Ward 3 Voter Guide 2014: Referendums

Should controversial issues be settled by ballot referendums?

[ezcol_1third] JeffN_200

JEFFREY NOEL-NOSBAUM

I am generally not a fan of government by referendum.  I see what has happened out west, particularly in California and I think it puts the people’s representatives in too much of a straight-jacket and expect citizens to be as informed as the people they choose to make their governing decisions for them. That said, I am addressing each of the listed issues:

Safe Grow—This is basic regulation and referendums on regulations do not work.

Voting rights—Are only recognized to exist and are not granted by the will of others.

Management residency—This makes sense for the people to decide.

Charter amendments—Generally, but not always, should be voted on by the people.

Would you vote for ordinances written by or for outside special-interest groups? Would you vote for ordinances written by or for outside special-interest groups?

I do not believe in discriminating based on where ideas or language for ordinances comes from.  It is my stance that council members should read the ordinances themselves and make sure they understand the ordinances’ texts and effects.  If it seems like an idea worth of my vote, then that is all that matters.  That is not to say that I would not suggest amendments for improvement if I think necessary.

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[ezcol_1third] Roger-Schlegel-200

ROGER SCHLEGEL

I believe that the voting rights question should have been settled by ballot referendum. The other two questions should have been addressed in a more forthright manner by the council.

Would you vote for ordinances written by or for outside special-interest groups? Would you vote for ordinances written by or for outside special-interest groups?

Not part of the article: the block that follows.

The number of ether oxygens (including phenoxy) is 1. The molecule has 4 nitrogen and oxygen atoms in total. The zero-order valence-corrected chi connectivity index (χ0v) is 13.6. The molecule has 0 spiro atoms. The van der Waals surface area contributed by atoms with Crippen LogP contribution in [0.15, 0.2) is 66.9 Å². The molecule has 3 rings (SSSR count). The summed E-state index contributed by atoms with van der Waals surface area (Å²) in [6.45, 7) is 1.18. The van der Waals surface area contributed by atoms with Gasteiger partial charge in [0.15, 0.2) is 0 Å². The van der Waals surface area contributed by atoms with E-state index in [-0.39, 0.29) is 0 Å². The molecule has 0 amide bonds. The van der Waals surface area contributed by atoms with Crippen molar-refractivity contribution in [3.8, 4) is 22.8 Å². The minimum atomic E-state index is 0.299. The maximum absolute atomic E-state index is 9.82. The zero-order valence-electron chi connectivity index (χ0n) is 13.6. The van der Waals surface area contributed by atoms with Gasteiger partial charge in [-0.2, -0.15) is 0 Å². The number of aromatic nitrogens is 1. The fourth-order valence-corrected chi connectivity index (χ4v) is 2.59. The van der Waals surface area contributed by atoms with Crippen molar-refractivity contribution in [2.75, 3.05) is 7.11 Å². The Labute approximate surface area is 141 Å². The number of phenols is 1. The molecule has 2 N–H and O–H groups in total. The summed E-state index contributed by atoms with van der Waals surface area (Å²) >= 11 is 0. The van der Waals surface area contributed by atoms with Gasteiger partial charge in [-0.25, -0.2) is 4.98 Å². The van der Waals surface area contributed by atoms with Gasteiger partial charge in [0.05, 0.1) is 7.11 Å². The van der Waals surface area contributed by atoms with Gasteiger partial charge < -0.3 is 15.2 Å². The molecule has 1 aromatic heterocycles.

My short answer is “No. I would not vote for an ordinance written by an outside special-interest group.”

However, I would certainly consider voting for an ordinance whose draft language originated with an outside special-interest group. In practice, many ordinances build upon the language of existing ordinances in other places, and many of these ordinances were drafted by special interest groups. There’s no logical reason that Takoma Park should draft all of its ordinances from scratch. There is a great efficiency in using existing language from elsewhere as a starting point. When Takoma Park is considering doing something that has not been attempted before or is still a very unusual approach, we should be very cautious about relying on pre-written language as a starting point.

Regardless of the original source of the draft language of an ordinance, we must carefully consider the context in which that language was written and consider how well it responds to the economic, social, political, and environmental context of Takoma Park.

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[ezcol_1third_end]  kates-200

KATE STEWART

Ballot referendums are appropriate for some issues but not others. In particular, individual rights such as voting rights should not be determined by a referendum. We have a long and unfortunate history in this country of putting to referendum very important rights and too often the majority of voices restrict the rights of others.

The job of elected officials is to take the time to study the issues and protect the rights of individuals. Referendums are also costly to taxpayers and should be used cautiously. We currently have a procedure in place that allows residents to put an issue on the ballot if they secure enough support through a petition process. 

Would you vote for ordinances written by or for outside special-interest groups? Would you vote for ordinances written by or for outside special-interest groups?

What matters to me is the quality of the ideas and proposals presented to the Council.  The key question with any piece of policy is whether it makes sense for our city and its resident. We should be open to ideas and proposals from other municipalities, policy experts, and outside groups.  An insular government is an ineffective one. We need to make sure, however, that policies we adopt—whether drawn up by a think tank or a group of residents at a dining room table—work for Takoma Park.

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